The most obvious advantage is the app doesn't have to learn the users new password when they change passwords.
But you're right, the whole dance of having the app never `touch` the user's password is bullshit, a pretense cooked up by bureaucracy. You could get all the meaningful functionality of Oauth by letting apps request a single "permission key" when they login - with the user's password. On the other hand, if a site want real, meaningful security, it could give each user a seperate "app password" that they authorized apps with. That would provide real protection - but since it requires one teentsy extra step for the end user, it will never, ever fly.
Until someone steals its database.
You hash your user's passwords, right? Same thing - whether you're talking about your app's passwords, or some 3rd party app's passwords, keeping them around in plain text is a bad idea.
If you are using NSURLConnection out of the box and writing the delegate methods over and over again in every view controller or store object, you are doing something wrong.
Only way (even with OAuth2, if I recall right Google documentation) to get "working" flow with natice apps is to give special parameter as callback-url, which will return validation token in html-page. From where you need scrape it. Maybe there will be something better after OAuth2 is finished, but for now: easier to make own authentication server and API to talk with it.
In my experience with both OAuth 1.0 and 2.0 libraries for iOS, Node.js, and Ruby (among others), OAuth 1.0 is just a lot harder to implement. It's not fun in any way...
Instead of using the bloated OAuth multiple requests back and forth, permission keys, auth keys, consumer secrects, etc, etc. you can simply add an additional header saying "client id" which the service provider can then use to "secure" his er her service as he sees fit.
OAuth is a bloated attempt to paper around the simple solution so that the astronaut architects who made it can feel smug about themselves.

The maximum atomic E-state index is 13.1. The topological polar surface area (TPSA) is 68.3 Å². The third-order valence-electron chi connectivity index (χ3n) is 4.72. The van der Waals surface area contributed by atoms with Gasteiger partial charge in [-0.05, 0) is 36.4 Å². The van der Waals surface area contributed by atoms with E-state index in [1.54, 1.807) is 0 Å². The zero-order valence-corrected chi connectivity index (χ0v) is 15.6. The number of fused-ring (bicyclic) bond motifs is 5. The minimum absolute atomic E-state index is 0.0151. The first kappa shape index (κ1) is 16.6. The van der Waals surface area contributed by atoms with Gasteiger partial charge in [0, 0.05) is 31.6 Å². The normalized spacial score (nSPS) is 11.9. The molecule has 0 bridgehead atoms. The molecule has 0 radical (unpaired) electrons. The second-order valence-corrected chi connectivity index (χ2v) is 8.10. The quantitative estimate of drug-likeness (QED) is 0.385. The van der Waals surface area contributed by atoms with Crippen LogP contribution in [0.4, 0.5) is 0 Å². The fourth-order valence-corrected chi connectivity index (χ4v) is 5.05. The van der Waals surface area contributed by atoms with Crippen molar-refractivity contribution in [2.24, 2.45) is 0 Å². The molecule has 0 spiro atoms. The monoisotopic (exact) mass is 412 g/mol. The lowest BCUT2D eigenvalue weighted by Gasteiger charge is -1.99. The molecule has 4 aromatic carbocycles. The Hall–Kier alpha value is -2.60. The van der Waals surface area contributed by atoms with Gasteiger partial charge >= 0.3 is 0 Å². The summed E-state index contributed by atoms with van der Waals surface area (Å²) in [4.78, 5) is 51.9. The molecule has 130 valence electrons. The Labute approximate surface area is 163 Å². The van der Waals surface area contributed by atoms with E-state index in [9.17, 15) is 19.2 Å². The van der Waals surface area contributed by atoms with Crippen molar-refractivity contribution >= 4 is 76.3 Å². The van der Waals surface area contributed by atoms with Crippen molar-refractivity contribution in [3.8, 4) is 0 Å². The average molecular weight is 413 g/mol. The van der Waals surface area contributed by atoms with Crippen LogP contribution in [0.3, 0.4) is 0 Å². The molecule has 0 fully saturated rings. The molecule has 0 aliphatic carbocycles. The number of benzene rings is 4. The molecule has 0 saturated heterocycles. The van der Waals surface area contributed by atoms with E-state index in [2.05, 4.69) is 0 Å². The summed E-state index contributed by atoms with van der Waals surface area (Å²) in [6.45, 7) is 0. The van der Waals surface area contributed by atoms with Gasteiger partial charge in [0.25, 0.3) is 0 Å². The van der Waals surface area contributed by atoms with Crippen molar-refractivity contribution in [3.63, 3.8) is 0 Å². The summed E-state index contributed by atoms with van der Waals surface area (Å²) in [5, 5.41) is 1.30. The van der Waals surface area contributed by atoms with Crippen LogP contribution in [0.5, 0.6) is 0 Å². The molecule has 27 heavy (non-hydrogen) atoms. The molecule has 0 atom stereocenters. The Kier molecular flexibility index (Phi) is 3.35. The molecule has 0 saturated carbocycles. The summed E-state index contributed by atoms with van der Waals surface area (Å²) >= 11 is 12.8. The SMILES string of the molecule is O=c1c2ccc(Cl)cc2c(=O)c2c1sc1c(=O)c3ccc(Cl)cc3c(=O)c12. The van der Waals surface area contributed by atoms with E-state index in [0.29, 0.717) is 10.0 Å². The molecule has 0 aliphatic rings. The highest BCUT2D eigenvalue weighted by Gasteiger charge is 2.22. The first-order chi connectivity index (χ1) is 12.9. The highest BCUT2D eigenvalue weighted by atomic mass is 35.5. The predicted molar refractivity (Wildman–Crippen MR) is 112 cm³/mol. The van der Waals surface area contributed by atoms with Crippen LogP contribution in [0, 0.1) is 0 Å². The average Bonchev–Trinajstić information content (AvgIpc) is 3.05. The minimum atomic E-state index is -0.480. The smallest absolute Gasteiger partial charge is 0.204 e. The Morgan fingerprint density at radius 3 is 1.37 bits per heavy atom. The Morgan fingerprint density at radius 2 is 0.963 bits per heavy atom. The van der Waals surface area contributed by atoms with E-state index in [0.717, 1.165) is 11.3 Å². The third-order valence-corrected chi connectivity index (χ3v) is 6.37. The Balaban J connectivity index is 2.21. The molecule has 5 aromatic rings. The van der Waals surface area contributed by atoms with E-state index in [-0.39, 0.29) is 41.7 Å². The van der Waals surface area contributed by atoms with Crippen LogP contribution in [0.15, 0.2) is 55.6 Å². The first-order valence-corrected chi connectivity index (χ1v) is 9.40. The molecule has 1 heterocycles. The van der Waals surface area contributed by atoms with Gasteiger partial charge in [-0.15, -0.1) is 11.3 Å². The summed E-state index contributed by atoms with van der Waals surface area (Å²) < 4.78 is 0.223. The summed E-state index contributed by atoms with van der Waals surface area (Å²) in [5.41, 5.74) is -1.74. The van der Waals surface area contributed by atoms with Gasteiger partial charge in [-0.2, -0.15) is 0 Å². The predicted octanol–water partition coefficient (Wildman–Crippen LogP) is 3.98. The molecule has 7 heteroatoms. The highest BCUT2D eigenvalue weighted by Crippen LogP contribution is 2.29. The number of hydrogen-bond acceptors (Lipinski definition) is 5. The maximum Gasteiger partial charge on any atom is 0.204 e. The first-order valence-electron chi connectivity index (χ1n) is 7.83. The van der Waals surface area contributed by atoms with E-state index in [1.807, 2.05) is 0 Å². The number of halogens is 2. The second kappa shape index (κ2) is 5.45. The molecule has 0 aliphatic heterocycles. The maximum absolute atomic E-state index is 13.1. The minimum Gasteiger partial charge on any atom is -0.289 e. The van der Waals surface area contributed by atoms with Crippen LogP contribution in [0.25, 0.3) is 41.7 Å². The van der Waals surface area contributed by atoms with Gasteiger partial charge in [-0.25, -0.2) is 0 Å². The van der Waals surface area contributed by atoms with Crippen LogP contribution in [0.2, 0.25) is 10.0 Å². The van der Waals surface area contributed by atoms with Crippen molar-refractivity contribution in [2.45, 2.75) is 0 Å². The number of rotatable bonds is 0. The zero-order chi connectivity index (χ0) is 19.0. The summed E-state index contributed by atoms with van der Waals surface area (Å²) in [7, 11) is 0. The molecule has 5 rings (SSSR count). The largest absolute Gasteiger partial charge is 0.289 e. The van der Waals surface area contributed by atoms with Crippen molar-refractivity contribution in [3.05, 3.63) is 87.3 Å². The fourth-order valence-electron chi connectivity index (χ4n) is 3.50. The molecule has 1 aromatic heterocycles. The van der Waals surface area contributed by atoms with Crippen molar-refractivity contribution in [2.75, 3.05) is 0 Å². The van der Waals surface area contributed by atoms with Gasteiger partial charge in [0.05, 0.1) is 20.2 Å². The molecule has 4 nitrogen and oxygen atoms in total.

OAuth solves no problems, helps nobody and has (drastically) polluted our ecosystem. To hell with that shit.
OAuth 2.0 is basically that + a standardized protocol for requesting a "client id", which is why it's completely insecure over standard HTTP.
That means you have to agree on a way of exchanging that client ID.
Which at it's simplest is what OAuth 2 does with bearer tokens. If you have no use for the other parts of the spec then just ignore them, it's all optional and you only need to implement it if you need it.
You must not be developer. OAuth 2.0 is not bloated and pretty much 2 steps with a clause to never use it via HTTP. How could it be more simple?
1) Redirect the user
2) Do a POST request to acquire an access token
How is that a pain?
3) When you make an authenticated API call, send the access token along with the request, and make sure you're using HTTPS.
The HTTPS part is important to give a bunch of the security guarantees than OAuth 1 gives you with plain HTTP and some complicated crypto dancing around.
I have an Instagram iPad app which was a breeze to implement. IG does a great job documenting their API.
It's possible to organize your code using asynch methods, but considering Apple's move toward block-based APIs, that's what I choose to use when architecting the apps I write.
GCD aside, there are a ton of reasons not to use synchronous networking, from the resource costs (you're paying for a thread stack per request) to the inability to cancel the synchronous request.
One of Apple's engineers (Quinn) wrote up a whole post on the dev forums about why you should not use synchronous networking. It's a "sticky" post at the top of the iOS->Core OS forum:
Lastly, I think your position on spaghetti code is misguided. A block-based wrapper on NSURLConnection will be just as simple as dispatch_async().
It's a developer hostile mechanism, but unfortunately it's the best option out there for granting subset access to an API with easy token revocation.
> If you want any meaningful error messages, you need to opt for the asynchronous URL connection methods. Why does that suck? Because it takes a really easily architected, synchronously-called API layer that is run in a background queue with Grand Central Dispatch and turns it into a bloated, complicated asynchronous pile of spaghetti code.
Sorry, dude, but you definitely are stupid. You're seriously advocating tying up an entire OS thread purely to do synchronous network IO. That's incredibly stupid. It's pretty trivial to throw asynchronous network IO onto a worker thread. You're still using a thread, but now you can multiplex _all_ of your IO on to one thread instead of using one thread per network call.